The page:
Transdiagnostic Ecological Momentary Intervention for Improving Self-Esteem in Youth Exposed to Childhood Adversity: The SELFIE Randomized Clinical Trial

JAMA Psychiatry. 2023 Nov 29:e234590. doi: 10.1001/jamapsychiatry.2023.4590. Online ahead of print.

Abstract

Importance: Targeting low self-esteem in youth exposed to childhood adversity is a promising strategy for preventing adult mental disorders. Ecological momentary interventions (EMIs) allow for the delivery of youth-friendly, adaptive interventions for improving self-esteem, but robust trial-based evidence is pending.

Objective: To examine the efficacy of SELFIE, a novel transdiagnostic, blended EMI for improving self-esteem plus care as usual (CAU) compared with CAU only.

Design, setting, and participants: This was a 2-arm, parallel-group, assessor-blinded, randomized clinical trial conducted from December 2018 to December 2022. The study took place at Dutch secondary mental health services and within the general population and included youth (aged 12-26 years) with low self-esteem (Rosenberg Self-Esteem Scale [RSES] <26) exposed to childhood adversity.

Interventions: A novel blended EMI (3 face-to-face sessions, email contacts, app-based, adaptive EMI) plus CAU or CAU only.

Main outcomes and measures: The primary outcome was RSES self-esteem at postintervention and 6-month follow-up. Secondary outcomes included positive and negative self-esteem, schematic self-beliefs, momentary self-esteem and affect, general psychopathology, quality of life, observer-rated symptoms, and functioning.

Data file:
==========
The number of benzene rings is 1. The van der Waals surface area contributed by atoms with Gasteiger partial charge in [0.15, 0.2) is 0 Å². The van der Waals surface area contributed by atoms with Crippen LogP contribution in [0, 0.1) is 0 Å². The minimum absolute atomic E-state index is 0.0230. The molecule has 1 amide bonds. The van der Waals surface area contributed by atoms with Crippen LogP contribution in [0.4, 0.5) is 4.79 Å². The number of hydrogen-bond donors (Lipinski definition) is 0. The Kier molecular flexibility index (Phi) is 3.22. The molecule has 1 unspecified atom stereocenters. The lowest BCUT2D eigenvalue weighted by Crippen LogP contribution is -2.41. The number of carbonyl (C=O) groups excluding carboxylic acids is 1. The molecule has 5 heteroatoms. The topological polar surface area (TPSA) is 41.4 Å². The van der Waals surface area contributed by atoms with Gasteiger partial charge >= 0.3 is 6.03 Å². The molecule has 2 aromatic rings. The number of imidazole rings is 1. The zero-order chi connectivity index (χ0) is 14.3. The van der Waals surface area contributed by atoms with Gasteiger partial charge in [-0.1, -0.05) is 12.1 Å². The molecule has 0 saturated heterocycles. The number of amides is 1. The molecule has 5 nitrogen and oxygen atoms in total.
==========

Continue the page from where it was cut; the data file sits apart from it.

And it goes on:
Results: A total of 174 participants (mean [SD] age, 20.7 [3.1] years; 154 female [89%]) were included in the intention-to-treat sample, who were primarily exposed to childhood emotional abuse or neglect, verbal or indirect bullying, and/or parental conflict. At postintervention, 153 participants (87.9%) and, at follow-up, 140 participants (80.5%), provided primary outcome data. RSES self-esteem was, on average, higher in the experimental condition (blended EMI + CAU) than in the control condition (CAU) across both postintervention and follow-up as a primary outcome (B = 2.32; 95% CI, 1.14-3.50; P < .001; Cohen d-type effect size [hereafter, Cohen d] = 0.54). Small to moderate effect sizes were observed suggestive of beneficial effects on positive (B = 3.85; 95% CI, 1.83-5.88; P < .001; Cohen d = 0.53) and negative (B = -3.78; 95% CI, -6.59 to -0.98; P = .008; Cohen d = -0.38) self-esteem, positive (B = 1.58; 95% CI, 0.41-2.75; P = .008; Cohen d = 0.38) and negative (B = -1.71; 95% CI, -2.93 to -0.48; P = .006; Cohen d = -0.39) schematic self-beliefs, momentary self-esteem (B = 0.29; 95% CI, 0.01-0.57; P = .04; Cohen d = 0.24), momentary positive affect (B = 0.23; 95% CI, 0.01-0.45; P = .04; Cohen d = 0.20), momentary negative affect (B = -0.33; 95% CI, -0.59 to -0.03, P = .01, Cohen d = -0.27), general psychopathology (B = -17.62; 95% CI, -33.03 to -2.21; P = .03; Cohen d = -0.34), and quality of life (B = 1.16; 95% CI, 0.18-2.13; P = .02; Cohen d = 0.33) across postintervention and follow-up. No beneficial effects on symptoms and functioning were observed.

Conclusions and relevance: A transdiagnostic, blended EMI demonstrated efficacy on the primary outcome of self-esteem and signaled beneficial effects on several secondary outcomes. Further work should focus on implementing this novel EMI in routine public mental health provision.

Trial registration: Dutch Trial Register Identifier:NL7129(NTR7475).